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Theology: “The Early Narratives of Genesis” by James Orr Essay


Professor James Orr’s exegesis

The first chapters are the ones that precede the times of Abraham. These chapters are unique in their own form. However, those books do carry with them the reflection of what later on happens in the bible. This is quite evident in the book of Exodus. The issues covered by the book of Genesis are pertinent to Orr’s expose.

The first major issue has to do with the creation story. This is actually the first account as postulated in the Book of Genesis. The first chapter acts as a very strong thesis statement of what will follow in the narrative. To make things sweeter, the chapter introduces creation: that there was nothing before other than the word, which in essence stood for God Himself. This is an account that has no match even in the most beautifully crafted literature. It is the mother of all introductions. It for instance gives an account of how the world came into existence. This account throws one into a deep sense of how he or she was created.

By this, everything in this account is fully drunken in. this very doctrine of creation solely assures many Christians of how they came to be. It shows that all creation is beholden to God. Without Him, we would not exist now. This does not, however, belong to human beings alone, but to all creatures, plants, and things that we can see or perceive. Orr poses the question of whether there would be anything in the universe that was crafted out of God’s creation account. This would be a curious situation. In fact, according to Orr, this would be a big cause for worry. We could be asking ourselves what the thing could be capable of. That is why the quoted verse: “My help cometh from the Lord which made heaven and earth”, does not only comfort but also give great assurance that God is the supreme architect of the whole creation.

According to Orr, chapter two to four offers the very second narrative of creation. Many usually feel that it contradicts the first account. Its first words are “the day the Lord God made Earth and Heaven”. However, this is not so. Many think it is about the creation of heaven and earth that is why they say it contradicts the first account. But this is not so. According to a critic Mr. Dillmann the second narrative exclusively refers to the creation of the earth and heavenly bodies but with God’s relationship and essence for the human beings, who, we are told, was created in His own image. This is the point of view that should be assumed to clearly understand this account. That is why what moves one in this account is the story of temptation and damnation of man, as a result. This Fall of man perhaps gives an inkling of how everything else in the Bible flows.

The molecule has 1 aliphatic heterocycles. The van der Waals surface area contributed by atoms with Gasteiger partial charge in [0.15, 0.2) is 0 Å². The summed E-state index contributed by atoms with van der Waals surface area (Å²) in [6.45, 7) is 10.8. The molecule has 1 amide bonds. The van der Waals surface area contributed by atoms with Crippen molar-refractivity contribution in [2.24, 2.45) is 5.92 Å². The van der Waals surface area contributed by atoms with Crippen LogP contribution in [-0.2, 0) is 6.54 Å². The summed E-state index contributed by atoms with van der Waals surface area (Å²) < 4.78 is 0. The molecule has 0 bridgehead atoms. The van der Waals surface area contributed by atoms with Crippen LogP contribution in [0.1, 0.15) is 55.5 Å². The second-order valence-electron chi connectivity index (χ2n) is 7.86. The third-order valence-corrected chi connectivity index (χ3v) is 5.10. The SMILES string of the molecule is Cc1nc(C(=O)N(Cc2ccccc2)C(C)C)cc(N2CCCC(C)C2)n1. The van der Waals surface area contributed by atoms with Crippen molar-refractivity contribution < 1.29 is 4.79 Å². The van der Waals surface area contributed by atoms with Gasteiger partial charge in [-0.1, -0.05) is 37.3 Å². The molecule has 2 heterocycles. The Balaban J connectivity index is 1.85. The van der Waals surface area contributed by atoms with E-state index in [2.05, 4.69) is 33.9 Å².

The very Fall of a man at this stage goes to a greater extent to explain to us the state of affairs of the things that follow later on. For example, it aids perfect will and the consequences, coupled with later restitution. It actually makes the New Testament relevant to us as we see Jesus Christ die for our sins. The story of Cain and Abel provides a strong symbolism to this state of affairs. It forms an image that cannot be lost in the head of Christians who are getting initial exposure to the Bible. It is from such a background that we see the advent of reformation for example the holier line we seen in Seth.